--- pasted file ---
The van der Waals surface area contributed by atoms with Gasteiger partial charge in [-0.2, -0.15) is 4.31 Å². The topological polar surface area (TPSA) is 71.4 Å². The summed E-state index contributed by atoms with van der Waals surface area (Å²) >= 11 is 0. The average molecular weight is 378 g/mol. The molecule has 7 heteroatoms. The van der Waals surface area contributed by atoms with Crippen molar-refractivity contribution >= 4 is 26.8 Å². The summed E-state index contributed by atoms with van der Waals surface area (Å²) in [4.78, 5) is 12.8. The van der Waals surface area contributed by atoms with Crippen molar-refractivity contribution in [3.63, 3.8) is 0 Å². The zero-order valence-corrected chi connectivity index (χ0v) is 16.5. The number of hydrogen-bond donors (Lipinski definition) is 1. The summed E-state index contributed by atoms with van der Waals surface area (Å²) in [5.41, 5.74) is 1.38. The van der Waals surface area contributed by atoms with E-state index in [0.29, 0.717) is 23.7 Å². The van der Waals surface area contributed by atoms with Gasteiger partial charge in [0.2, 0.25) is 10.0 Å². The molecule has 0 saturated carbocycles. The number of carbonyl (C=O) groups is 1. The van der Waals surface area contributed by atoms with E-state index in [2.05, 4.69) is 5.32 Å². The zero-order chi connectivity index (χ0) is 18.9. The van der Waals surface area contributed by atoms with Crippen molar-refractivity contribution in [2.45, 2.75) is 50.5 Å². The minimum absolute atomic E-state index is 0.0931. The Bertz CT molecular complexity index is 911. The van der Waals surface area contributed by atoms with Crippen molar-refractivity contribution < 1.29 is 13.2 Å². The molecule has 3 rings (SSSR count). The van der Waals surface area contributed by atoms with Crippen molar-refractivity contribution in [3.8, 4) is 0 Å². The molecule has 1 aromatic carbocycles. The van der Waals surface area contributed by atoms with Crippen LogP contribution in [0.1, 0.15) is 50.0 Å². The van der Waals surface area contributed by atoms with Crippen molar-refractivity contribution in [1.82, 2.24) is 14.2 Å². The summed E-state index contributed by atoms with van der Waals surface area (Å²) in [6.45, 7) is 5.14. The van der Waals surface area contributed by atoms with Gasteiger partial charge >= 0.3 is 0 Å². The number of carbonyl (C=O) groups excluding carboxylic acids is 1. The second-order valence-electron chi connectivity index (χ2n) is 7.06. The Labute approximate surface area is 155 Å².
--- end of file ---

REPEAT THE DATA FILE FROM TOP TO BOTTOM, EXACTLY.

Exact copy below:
The van der Waals surface area contributed by atoms with Gasteiger partial charge in [-0.2, -0.15) is 4.31 Å². The topological polar surface area (TPSA) is 71.4 Å². The summed E-state index contributed by atoms with van der Waals surface area (Å²) >= 11 is 0. The average molecular weight is 378 g/mol. The molecule has 7 heteroatoms. The van der Waals surface area contributed by atoms with Crippen molar-refractivity contribution >= 4 is 26.8 Å². The summed E-state index contributed by atoms with van der Waals surface area (Å²) in [4.78, 5) is 12.8. The van der Waals surface area contributed by atoms with Crippen molar-refractivity contribution in [3.63, 3.8) is 0 Å². The zero-order valence-corrected chi connectivity index (χ0v) is 16.5. The number of hydrogen-bond donors (Lipinski definition) is 1. The summed E-state index contributed by atoms with van der Waals surface area (Å²) in [5.41, 5.74) is 1.38. The van der Waals surface area contributed by atoms with E-state index in [0.29, 0.717) is 23.7 Å². The van der Waals surface area contributed by atoms with Gasteiger partial charge in [0.2, 0.25) is 10.0 Å². The molecule has 0 saturated carbocycles. The number of carbonyl (C=O) groups is 1. The van der Waals surface area contributed by atoms with E-state index in [2.05, 4.69) is 5.32 Å². The zero-order chi connectivity index (χ0) is 18.9. The van der Waals surface area contributed by atoms with Crippen molar-refractivity contribution in [2.45, 2.75) is 50.5 Å². The minimum absolute atomic E-state index is 0.0931. The Bertz CT molecular complexity index is 911. The van der Waals surface area contributed by atoms with Crippen molar-refractivity contribution < 1.29 is 13.2 Å². The molecule has 3 rings (SSSR count). The van der Waals surface area contributed by atoms with Crippen molar-refractivity contribution in [3.8, 4) is 0 Å². The molecule has 1 aromatic carbocycles. The van der Waals surface area contributed by atoms with Crippen LogP contribution in [0.1, 0.15) is 50.0 Å². The van der Waals surface area contributed by atoms with Crippen molar-refractivity contribution in [1.82, 2.24) is 14.2 Å². The summed E-state index contributed by atoms with van der Waals surface area (Å²) in [6.45, 7) is 5.14. The van der Waals surface area contributed by atoms with Gasteiger partial charge >= 0.3 is 0 Å². The number of carbonyl (C=O) groups excluding carboxylic acids is 1. The second-order valence-electron chi connectivity index (χ2n) is 7.06. The Labute approximate surface area is 155 Å².